June 27, 2020
Commonly called Lilies Of The Incas, Peruvian Lily, Princess Lily or Parrot Lily, Alstroemerias are named after Swedish botanist Baron Klas von Alstroemer. Originally from the cool mountainous regions of The Andes, most species originated in either central Chile or eastern Brazil, though they have become naturalized in the United States and several other countries. Those species from Chile are winter growing plants, whereas those from Brazil bloom during the summer.
Alstroemerias, a staple of most bouquets of flowers, are a member of the Alstroemeriaceae plant family, with fifty different species. They flower in a variety of colors, including purple, red, orange, pink and white, blooming between June and October. Each bloom has three sepals, three petals, six stamens and a style. With three to five flowers on each stem, they provide a full appearance as cut flowers. Cut flowers will last up to two weeks. An interesting bit of information about these plants is that their leaves appear to grow upside down. Each leaf twists as it grows out from the stem, and as such, the bottom ends up face upward.
Alstroemerias are considered an easy plant to grow. Hardy perennials, they love the full morning sun, and some shade during hot afternoons. Thriving in zones six through ten, these plants may stop producing flowers if their root systems get too hot. Their roots develop tubers, allowing the plant to store both water and nutrients, letting them survive in periods of drought. These tubers also enable a gardener to divide the plant easily. Liking a well-drained soil, too much water can cause the tubers to rot; Alstroemerias are also thought to be deer resistant.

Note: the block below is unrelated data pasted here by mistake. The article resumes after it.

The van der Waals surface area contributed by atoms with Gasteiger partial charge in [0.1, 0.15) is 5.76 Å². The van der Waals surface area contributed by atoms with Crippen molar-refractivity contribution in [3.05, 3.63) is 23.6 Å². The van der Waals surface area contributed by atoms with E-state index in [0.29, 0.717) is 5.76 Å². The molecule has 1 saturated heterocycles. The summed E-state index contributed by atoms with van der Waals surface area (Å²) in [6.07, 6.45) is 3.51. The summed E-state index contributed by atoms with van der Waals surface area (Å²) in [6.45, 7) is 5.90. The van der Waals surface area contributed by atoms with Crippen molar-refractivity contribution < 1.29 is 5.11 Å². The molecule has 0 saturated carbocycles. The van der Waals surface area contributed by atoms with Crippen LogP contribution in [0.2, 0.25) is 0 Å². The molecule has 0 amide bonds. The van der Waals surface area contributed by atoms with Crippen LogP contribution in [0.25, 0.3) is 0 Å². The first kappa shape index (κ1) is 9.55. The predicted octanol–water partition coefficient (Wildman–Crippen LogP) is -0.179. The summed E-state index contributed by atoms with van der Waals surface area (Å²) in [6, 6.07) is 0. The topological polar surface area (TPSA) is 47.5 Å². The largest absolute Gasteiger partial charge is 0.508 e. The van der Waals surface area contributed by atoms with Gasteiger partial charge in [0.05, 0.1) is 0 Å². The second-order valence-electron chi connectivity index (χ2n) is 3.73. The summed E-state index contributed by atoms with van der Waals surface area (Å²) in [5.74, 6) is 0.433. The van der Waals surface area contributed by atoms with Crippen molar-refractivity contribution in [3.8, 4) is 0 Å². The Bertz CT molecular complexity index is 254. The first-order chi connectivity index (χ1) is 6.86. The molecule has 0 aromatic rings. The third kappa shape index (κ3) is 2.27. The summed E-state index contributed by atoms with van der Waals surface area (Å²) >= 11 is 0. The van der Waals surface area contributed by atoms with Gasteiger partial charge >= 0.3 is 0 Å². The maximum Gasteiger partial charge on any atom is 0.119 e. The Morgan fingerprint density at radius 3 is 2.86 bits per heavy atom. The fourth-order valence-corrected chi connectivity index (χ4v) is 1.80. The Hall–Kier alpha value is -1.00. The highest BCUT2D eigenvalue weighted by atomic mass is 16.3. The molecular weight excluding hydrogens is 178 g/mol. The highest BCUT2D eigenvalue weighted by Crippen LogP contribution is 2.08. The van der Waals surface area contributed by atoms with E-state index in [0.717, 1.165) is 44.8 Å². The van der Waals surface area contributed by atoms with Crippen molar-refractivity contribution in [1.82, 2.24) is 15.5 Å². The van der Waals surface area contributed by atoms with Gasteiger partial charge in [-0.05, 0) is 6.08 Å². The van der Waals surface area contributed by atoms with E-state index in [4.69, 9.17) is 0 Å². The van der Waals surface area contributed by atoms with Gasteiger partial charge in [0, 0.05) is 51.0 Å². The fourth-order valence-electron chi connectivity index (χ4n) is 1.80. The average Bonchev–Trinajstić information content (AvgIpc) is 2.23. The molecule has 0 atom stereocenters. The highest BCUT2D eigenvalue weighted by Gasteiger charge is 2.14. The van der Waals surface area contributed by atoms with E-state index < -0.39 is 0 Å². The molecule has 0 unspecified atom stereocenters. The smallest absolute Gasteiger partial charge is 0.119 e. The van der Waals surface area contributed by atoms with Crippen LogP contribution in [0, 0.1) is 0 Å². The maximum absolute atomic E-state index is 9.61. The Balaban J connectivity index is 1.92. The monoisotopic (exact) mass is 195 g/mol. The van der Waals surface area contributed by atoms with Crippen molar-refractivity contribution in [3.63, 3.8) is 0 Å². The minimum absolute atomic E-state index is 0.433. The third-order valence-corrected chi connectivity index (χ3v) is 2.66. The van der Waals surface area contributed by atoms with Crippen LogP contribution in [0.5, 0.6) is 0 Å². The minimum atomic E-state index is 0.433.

If I am fortunate to have you view my photographs and you find the color saturation too much or the color schemes of the mats do not match either themselves or the photograph, please let me know via a comment. Being color-blind, what might look great to me might look like sh*t to everyone else!
Steven H. Spring